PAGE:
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My take on Georgia’s eligibility issues

Posted By Brenden Hull On Jun 28 2011 @ 1:32 pm In Georgia | 2 Comments

Like many other schools in the NCAA, Georgia now has several players who are facing investigation and possible suspension for receiving improper benefits.

The Columbus Ledger-Enquirer has reported that Jarvis Jones and Kentavious Caldwell-Pope allegedly received financial assistance from a local parks and recreation department, according to police documents obtained by the newspaper. Jones is a sophomore outside linebacker on the football team, while Caldwell-Pope is a basketball signee.

The report says that Tony Adams and Herman Porter, two officials in the parks department, paid for airline tickets for the two players to fly to Los Angeles for basketball games. They also may have paid a cell phone bill for Caldwell-Pope’s mother. Because the NCAA prohibits accepting improper benefits from anyone marketing an athlete, these two players may have violated NCAA rules.

In my opinion, if the accusations are true as they are reported above, neither player should face any type of suspension or other punishment from the NCAA. The case shows many similarities to the Cam Newton case from last season, and Newton was not punished at all.


Jarvis Jones (#10)

First, the accusations almost exclusively involve the players’ parents. The cell phone bill was not paid for Caldwell-Pope, but for his mother. The other benefits involved plane tickets for the players’ flights to Los Angeles. I find it most likely that transportation for the two players was handled by their parents. High school student-athletes who are flying across the country probably shouldn’t arrange their own transportation, so their parents would do it for them.

If that is the case, Jones and Caldwell-Pope have not violated any NCAA rules. They did not accept transportation or other benefits because their parents would have accepted it without their knowledge. The same holds true for Cam Newton, who did not know that his father was asking for money for a commitment (unless the continuing investigation finds evidence to the contrary).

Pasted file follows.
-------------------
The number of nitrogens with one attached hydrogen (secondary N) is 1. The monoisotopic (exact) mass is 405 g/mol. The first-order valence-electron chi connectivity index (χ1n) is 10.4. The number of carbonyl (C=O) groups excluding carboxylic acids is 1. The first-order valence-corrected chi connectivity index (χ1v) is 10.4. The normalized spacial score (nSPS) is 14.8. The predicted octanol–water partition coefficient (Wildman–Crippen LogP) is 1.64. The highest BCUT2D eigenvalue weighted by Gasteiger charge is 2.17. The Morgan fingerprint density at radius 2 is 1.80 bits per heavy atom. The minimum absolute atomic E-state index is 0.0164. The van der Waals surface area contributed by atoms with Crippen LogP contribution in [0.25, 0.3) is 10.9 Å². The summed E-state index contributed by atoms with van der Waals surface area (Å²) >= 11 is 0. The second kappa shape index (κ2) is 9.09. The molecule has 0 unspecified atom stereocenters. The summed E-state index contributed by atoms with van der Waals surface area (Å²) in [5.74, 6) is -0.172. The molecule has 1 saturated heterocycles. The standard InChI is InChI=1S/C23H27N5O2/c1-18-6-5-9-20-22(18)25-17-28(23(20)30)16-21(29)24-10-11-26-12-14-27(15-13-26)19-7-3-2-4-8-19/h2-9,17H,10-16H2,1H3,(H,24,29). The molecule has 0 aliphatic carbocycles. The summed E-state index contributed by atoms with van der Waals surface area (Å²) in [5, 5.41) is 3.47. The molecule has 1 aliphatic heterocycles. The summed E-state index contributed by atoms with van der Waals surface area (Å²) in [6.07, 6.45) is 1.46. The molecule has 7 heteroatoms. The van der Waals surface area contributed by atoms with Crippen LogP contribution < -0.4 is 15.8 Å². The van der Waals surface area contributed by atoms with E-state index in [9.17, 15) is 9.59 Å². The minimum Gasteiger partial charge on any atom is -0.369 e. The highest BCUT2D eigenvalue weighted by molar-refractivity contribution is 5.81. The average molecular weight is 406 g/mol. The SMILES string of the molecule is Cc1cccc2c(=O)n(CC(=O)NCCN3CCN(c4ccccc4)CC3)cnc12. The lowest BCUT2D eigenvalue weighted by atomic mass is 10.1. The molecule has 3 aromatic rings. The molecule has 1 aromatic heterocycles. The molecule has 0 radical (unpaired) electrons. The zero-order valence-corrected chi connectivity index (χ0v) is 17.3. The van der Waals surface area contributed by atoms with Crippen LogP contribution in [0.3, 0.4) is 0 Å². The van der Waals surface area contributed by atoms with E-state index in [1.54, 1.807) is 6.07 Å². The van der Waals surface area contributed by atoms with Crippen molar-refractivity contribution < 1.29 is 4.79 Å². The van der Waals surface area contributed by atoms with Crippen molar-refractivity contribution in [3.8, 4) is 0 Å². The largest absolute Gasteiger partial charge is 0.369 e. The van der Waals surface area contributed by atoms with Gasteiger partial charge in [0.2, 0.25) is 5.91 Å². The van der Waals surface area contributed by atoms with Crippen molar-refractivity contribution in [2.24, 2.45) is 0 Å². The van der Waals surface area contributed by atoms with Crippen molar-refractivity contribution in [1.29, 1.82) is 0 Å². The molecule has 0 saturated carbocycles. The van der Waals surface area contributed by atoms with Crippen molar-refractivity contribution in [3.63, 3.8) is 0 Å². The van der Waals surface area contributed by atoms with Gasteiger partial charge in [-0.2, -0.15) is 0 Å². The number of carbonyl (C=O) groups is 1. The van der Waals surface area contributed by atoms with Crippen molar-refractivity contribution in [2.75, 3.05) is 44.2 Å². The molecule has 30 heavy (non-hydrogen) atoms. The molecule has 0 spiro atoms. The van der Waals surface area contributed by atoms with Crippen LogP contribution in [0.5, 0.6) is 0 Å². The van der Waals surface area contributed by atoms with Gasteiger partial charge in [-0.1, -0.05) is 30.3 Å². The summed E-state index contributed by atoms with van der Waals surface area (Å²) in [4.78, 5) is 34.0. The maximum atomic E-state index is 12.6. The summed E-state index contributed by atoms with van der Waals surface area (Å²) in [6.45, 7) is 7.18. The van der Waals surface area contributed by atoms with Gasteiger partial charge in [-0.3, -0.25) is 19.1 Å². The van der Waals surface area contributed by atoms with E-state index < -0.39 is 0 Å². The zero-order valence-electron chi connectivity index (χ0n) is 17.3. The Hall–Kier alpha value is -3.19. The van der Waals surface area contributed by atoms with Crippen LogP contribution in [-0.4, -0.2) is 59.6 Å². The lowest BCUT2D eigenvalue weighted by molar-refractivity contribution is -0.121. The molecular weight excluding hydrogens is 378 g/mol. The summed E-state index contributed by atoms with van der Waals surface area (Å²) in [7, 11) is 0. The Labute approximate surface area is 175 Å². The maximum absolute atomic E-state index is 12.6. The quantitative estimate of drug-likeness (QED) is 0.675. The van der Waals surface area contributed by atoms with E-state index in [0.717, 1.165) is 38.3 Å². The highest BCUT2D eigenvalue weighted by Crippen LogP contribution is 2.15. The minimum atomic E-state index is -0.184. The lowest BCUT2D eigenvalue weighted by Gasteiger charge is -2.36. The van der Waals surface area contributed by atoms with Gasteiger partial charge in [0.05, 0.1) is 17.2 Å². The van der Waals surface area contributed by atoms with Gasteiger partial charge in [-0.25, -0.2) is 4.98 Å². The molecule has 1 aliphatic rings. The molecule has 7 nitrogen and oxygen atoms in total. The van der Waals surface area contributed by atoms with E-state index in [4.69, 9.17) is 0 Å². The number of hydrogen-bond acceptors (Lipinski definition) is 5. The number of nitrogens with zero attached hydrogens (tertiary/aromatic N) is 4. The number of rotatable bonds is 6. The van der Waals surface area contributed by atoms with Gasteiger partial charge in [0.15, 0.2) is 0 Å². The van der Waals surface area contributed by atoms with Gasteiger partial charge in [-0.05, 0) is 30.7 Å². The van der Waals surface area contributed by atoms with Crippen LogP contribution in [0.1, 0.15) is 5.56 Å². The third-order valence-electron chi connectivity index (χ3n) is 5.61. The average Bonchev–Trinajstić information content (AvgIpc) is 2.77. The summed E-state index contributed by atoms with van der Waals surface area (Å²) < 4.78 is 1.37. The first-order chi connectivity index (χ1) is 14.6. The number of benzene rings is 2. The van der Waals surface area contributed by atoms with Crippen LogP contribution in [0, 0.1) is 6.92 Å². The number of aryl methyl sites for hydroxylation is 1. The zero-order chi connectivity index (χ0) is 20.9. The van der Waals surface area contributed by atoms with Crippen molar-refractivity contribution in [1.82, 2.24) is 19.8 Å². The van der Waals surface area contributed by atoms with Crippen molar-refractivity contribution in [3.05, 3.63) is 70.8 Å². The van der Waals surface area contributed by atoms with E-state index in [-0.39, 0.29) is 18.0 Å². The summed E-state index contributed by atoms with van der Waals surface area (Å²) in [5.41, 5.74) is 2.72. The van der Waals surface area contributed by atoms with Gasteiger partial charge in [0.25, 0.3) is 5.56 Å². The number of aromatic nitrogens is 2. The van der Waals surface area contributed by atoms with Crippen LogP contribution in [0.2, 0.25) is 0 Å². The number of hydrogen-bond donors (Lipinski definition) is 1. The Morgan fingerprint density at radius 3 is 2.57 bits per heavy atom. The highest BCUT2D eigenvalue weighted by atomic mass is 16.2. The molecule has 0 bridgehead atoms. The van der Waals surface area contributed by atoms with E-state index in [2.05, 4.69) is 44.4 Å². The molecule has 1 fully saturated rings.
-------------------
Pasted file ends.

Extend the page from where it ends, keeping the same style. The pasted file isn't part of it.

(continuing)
Even if they did know about the improper benefits, the two Georgia players could likely avoid NCAA suspension by repaying the money for the airplane tickets and cell phone bill before the NCAA decides on punishment. The NCAA usually requires athletes to repay improper benefits as a condition of reinstatement, and doing that without the NCAA’s orders would likely reduce any suspensions.

Furthermore, if the report is correct, there would not be a problem with Jarvis Jones because Georgia was not the institution that benefited from the improper benefits. The airplane tickets were for a flight to Los Angeles, and Jones initially played one season with USC before transferring to Georgia. Under NCAA rules, because the benefits were paid before Jones transferred to UGA, Georgia could not face any discipline for the improper benefits. In that case, only Caldwell-Pope could face possible suspension.


Kentavious Caldwell-Pope (black jersey)

However, because money did not change hands in the Newton case, a situation at Baylor may reflect Jones’ and Caldwell-Pope’s case more accurately. Perry Jones was declared ineligible for one tournament game, plus six regular season games, after the NCAA determined that a coach loaned money to his mother and paid for Perry Jones to travel to a preseason NFL game. However, there could also be one key difference between the two situations: in that case, it sounds more likely that the athlete actually knew about the benefits.

In reality, I’m looking at a two or three game suspension for Jones at most. The improper benefits did not total a ton of money ($828) and occurred while he was traveling to Los Angeles, after which he decided to play for USC. Jones is slated to start at outside linebacker if he is not suspended for the benefits.

Georgia has notified the NCAA and the SEC of these violations, but it is unclear if any official investigation has started.

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